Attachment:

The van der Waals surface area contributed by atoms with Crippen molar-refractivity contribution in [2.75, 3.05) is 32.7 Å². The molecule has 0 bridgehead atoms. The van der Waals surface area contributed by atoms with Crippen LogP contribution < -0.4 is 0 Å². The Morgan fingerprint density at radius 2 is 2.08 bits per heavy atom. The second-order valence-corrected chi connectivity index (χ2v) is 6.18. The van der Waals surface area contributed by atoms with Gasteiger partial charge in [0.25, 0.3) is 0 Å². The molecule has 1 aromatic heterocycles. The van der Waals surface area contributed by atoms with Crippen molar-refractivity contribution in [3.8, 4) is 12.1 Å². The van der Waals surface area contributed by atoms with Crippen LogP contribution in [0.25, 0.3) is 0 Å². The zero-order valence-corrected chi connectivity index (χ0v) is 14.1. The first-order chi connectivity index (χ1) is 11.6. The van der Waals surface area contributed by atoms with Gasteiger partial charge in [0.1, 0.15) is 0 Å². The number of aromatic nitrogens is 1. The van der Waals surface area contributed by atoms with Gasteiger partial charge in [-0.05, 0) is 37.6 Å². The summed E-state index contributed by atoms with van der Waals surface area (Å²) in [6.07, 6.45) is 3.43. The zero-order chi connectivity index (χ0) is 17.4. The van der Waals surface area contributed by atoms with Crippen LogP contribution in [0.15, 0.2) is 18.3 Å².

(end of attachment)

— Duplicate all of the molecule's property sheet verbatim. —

The van der Waals surface area contributed by atoms with Crippen molar-refractivity contribution in [2.75, 3.05) is 32.7 Å². The molecule has 0 bridgehead atoms. The van der Waals surface area contributed by atoms with Crippen LogP contribution < -0.4 is 0 Å². The Morgan fingerprint density at radius 2 is 2.08 bits per heavy atom. The second-order valence-corrected chi connectivity index (χ2v) is 6.18. The van der Waals surface area contributed by atoms with Gasteiger partial charge in [0.25, 0.3) is 0 Å². The molecule has 1 aromatic heterocycles. The van der Waals surface area contributed by atoms with Crippen molar-refractivity contribution in [3.8, 4) is 12.1 Å². The van der Waals surface area contributed by atoms with Crippen LogP contribution in [0.25, 0.3) is 0 Å². The zero-order valence-corrected chi connectivity index (χ0v) is 14.1. The first-order chi connectivity index (χ1) is 11.6. The van der Waals surface area contributed by atoms with Gasteiger partial charge in [0.1, 0.15) is 0 Å². The number of aromatic nitrogens is 1. The van der Waals surface area contributed by atoms with Gasteiger partial charge in [-0.05, 0) is 37.6 Å². The summed E-state index contributed by atoms with van der Waals surface area (Å²) in [6.07, 6.45) is 3.43. The zero-order chi connectivity index (χ0) is 17.4. The van der Waals surface area contributed by atoms with Crippen LogP contribution in [0.15, 0.2) is 18.3 Å².